By Svit Senković

Last week my home country, Slovenia, took the lead in Europe’s tragic race to the right. In a move that would make Donald Trump tweet with joy, the Slovenian parliament adopted amendments to the Aliens Act, which now provides the government with the legal ability to shut the border completely to any migrant or refugee trying to enter. The law, which is most likely unconstitutional and in breach of Slovenia`s international obligations regarding the protection of refugees, was proposed by the governing “central-left” Party of Modern Centre, led by Prime Minister Miro Cerar. In a sad twist of irony, Dr Cerar is a well-known law professor, and an expert on human rights; he was actually my professor when I studied law at the University of Ljubljana.

In order to trace Slovenia`s journey to the dark side, we need to go back to autumn 2015.

Background to Slovenia’s refugee ‘crisis’

After Hungary finished construction of its razor-wire border fence and closed the closest route from Greece to Germany, the refugee ‘wave’ finally reached Slovenian borders. Although it was clear that after Hungary closed its borders the migrants would inevitably try to reach Germany through Croatia and Slovenia, the Slovenian authorities were dreadfully unprepared. Suddenly, Slovenian border posts were overwhelmed by thousands of migrants who were dumped there by Croatian authorities. This led to ugly scenes of refugees sleeping rough in freezing weather without food or water, before being marched through cornfields for several miles to registration centres.

The desperation of those left in the cold like human litter, marching through the Slovenian corn fields, was depicted and exploited by none other than man of the people and Donald Trump admirer Nigel Farage. An image of the march was displayed on his now infamous anti-migrant “Breaking point” poster seeking to stir up anti-migrant sentiment.

After a media outcry, the situation in the fields did improve. Concernigly however, the contact of ordinary Slovenians (mostly through their TV screens) with something as terrifying as desperate families trying to flee the worst war of the 21st century, seemed to turn a large part of the Slovenian population towards low-level fascism. Social networks were flooded with calls to close the border, arrest illegal immigrants, even with calls to violence. This online orgy of hate happened despite the fact that none of the migrants actually wanted to stay in Slovenia. Nevertheless, the voice of hate shouted loudly and the government listened.

Instead of improving facilities for refugees, the government first decided to install barbed-wire fences along long stretches of the Slovenian-Croatian border. In the governmental double-speak, this fence was called “a technical barrier”. This dreadful fence (sorry, technical barrier) destroyed some of Slovenia’s most beautiful and iconic scenery, in the Kolpa river valley. The fence did not stop a single migrant (who were still trying to get into Slovenia through official border crossings). What it did stop was tourism in the Kolpa valley and wild animals trying to get to water.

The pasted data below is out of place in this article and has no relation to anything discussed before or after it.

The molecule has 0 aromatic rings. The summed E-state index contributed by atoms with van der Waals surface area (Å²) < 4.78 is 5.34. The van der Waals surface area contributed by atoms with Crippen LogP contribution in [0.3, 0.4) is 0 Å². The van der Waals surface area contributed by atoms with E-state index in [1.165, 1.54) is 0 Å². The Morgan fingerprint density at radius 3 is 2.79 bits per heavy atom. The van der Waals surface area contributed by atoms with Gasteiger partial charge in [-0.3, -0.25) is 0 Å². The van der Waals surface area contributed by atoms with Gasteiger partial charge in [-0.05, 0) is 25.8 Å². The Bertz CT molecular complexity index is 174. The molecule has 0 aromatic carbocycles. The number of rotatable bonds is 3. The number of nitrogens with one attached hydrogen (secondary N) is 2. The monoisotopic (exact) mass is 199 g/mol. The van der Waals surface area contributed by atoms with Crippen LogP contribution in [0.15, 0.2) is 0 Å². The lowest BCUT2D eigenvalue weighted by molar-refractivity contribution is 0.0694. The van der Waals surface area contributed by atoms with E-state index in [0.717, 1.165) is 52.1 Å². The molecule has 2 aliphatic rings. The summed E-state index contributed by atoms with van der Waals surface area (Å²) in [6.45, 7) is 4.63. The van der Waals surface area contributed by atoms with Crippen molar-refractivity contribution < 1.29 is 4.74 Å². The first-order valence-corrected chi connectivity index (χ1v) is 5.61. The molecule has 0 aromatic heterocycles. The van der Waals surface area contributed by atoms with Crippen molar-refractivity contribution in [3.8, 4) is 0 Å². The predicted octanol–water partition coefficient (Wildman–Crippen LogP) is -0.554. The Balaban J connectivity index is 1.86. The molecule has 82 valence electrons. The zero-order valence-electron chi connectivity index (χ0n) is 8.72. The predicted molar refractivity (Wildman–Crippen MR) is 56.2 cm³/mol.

In the spring of 2016, the “Balkan migrant corridor” was shut down, as all states on the route closed their borders. After Austria closed its border to ‘illegal migrants’ as well, those migrants still in Slovenia were left with no other choice than to apply for asylum. In 2016, 1,308 people applied for asylum in Slovenia. That is roughly 127 asylum seekers per one million inhabitants, a minuscule number compared to the EU average of 702 asylum seekers per million inhabitants or to Germany, which currently hosts approximately 2,890 asylum seekers per million inhabitants. With Slovenia’s refugee applications at such a low compared to the EU average, why are the rabid voices of extremists getting so much airtime with the press?

Amending the Aliens Act

Migrants were now freezing in the fields of Northern Greece, far away from the freaked-out Slovenian public. However, Slovenian interior minister Vesna Györkos Žnidar, another lawyer and a former attorney, started to work on a piece of legislation (the amendments to the Aliens Act) that would enable Slovenia to completely close the border to any migrant trying to enter. The fear of Slovenian officials could be in some senses understood. Nobody wanted to see Slovenia turned into a limbo, where thousands of migrants would be stuck. However, the interior ministry’s main argument that the amendment of the law is necessary to prevent the state from collapsing in case of the mass arrival of asylum seekers seems implausible.

How many thousands of people would have to show up at Slovenian borders and apply for asylum, before Slovenia would crumble? According to the official government numbers – 900. For this number to be put into perspective, one might wish to compare it to Lebanon (not the richest country in the world) which currently hosts 1,000,000 Syrian refugees, which amounts to around one in five people in the country but still somehow hasn`t collapsed. Slovenia would on the other hand crumble at the arrival of the 901st refugee? The government’s justification clearly doesn’t stand up to scrutiny.

They ploughed ahead, however, and the amended Aliens Act now gives Slovenia’s parliament the power to declare a special “state of emergency”, which would then allow the police to deny entry to anybody arriving at the borders. It would also allow them to automatically expel migrants and refugees who had entered Slovenia irregularly, without assessing their asylum claims or the risk of them being tortured or persecuted upon return.

Is Slovenia breaching its obligations under International and European law?